Lectures

Staying (at Home) with Brain Fog: “Un-witting” Patient Activism

This article is part of the series:


Scene 1: It’s Sunday afternoon, around one o’clock, and a group of a dozen or so people log onto a video call from their apartments. Occasionally someone’s cat will walk into the frame, obscuring the camera, or a deliveryman will ring the buzzer, interrupting the flow of conversation. But mostly, what we see of each other are scenes of domestic

Lectures

Sanitary cordons in COVID-19: experience and the object of epidemiological interventions

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What is the object of epidemiological interventions during an epidemic? Is it the virus, the disease, the fear, the chaos, or the threat to security? And what is the objective of those interventions? Is it to eliminate the virus, to mitigate the effects of the disease, to calm the fear, to control the chaos, or to defeat the threat?

On …

Lectures

Lockdowns save, lockdowns kill: Valuing life after coronashock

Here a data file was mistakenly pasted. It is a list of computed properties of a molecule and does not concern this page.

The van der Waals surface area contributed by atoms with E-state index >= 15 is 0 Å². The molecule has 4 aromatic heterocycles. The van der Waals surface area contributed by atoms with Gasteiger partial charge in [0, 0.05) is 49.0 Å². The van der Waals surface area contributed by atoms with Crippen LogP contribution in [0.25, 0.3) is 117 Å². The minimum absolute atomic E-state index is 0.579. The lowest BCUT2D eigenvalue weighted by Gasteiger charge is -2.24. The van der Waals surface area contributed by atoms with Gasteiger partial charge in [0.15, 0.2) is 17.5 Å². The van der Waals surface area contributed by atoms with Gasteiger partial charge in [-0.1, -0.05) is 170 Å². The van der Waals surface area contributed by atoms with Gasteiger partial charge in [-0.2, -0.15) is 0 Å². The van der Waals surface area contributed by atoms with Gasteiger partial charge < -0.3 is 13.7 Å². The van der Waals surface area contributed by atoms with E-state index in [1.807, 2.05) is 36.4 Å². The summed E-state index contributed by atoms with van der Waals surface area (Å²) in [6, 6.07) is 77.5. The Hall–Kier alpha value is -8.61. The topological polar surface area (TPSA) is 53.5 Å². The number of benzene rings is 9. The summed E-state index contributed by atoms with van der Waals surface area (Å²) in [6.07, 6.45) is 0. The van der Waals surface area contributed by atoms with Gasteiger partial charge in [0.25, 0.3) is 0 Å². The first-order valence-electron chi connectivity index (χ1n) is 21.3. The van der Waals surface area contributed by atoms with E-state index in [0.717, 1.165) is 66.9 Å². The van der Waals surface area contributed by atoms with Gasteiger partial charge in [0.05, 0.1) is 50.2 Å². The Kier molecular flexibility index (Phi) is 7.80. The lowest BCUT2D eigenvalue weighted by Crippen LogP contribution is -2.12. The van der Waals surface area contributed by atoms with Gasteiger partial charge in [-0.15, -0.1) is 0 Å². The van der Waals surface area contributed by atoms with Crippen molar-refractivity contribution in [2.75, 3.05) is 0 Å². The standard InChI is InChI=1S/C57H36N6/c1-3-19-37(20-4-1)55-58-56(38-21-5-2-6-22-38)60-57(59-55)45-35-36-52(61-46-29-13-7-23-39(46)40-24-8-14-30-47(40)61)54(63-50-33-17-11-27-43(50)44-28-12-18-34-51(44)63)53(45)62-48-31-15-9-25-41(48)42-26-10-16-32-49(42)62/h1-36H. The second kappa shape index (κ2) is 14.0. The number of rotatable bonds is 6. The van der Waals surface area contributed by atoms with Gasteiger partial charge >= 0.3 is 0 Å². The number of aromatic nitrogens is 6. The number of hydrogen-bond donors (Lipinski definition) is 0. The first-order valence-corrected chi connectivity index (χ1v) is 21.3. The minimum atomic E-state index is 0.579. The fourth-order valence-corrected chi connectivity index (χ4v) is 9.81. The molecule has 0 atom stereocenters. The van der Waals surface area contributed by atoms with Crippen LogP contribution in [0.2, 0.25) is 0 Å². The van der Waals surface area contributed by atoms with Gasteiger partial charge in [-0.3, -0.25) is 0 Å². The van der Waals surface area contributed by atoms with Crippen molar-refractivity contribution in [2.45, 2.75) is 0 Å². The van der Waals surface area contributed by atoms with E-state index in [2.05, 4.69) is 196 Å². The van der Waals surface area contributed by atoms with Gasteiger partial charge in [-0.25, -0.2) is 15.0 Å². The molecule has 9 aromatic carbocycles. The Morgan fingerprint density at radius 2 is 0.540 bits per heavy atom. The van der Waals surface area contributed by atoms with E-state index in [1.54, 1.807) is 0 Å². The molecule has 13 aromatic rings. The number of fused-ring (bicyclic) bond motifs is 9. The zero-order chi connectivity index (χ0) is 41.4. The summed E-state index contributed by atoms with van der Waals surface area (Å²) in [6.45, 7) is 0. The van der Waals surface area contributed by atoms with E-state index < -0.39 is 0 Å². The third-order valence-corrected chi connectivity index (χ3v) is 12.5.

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The scale and severity of the coronavirus pandemic is a shock to health systems. It is a shock to economies and governments. It is also a shock to the life sciences, which were meant to anticipate a pandemic of this magnitude, but failed to do so. The “life sciences” in question are virology, epidemiology, biomedicine and pharmacology. But the social, …

Lectures

Reflecting on SARS, 17 years and two flu-like epidemics later

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On April 12, 2003, I was evacuated from my post teaching English at Zhongshan University in Guangzhou, China. I packed my belongings into two suitcases and a duffle bag, got on a bus, crossed the border into Hong Kong, and flew, with my N95 mask on, back to the United States. It was the height of China’s outbreak of SARS, …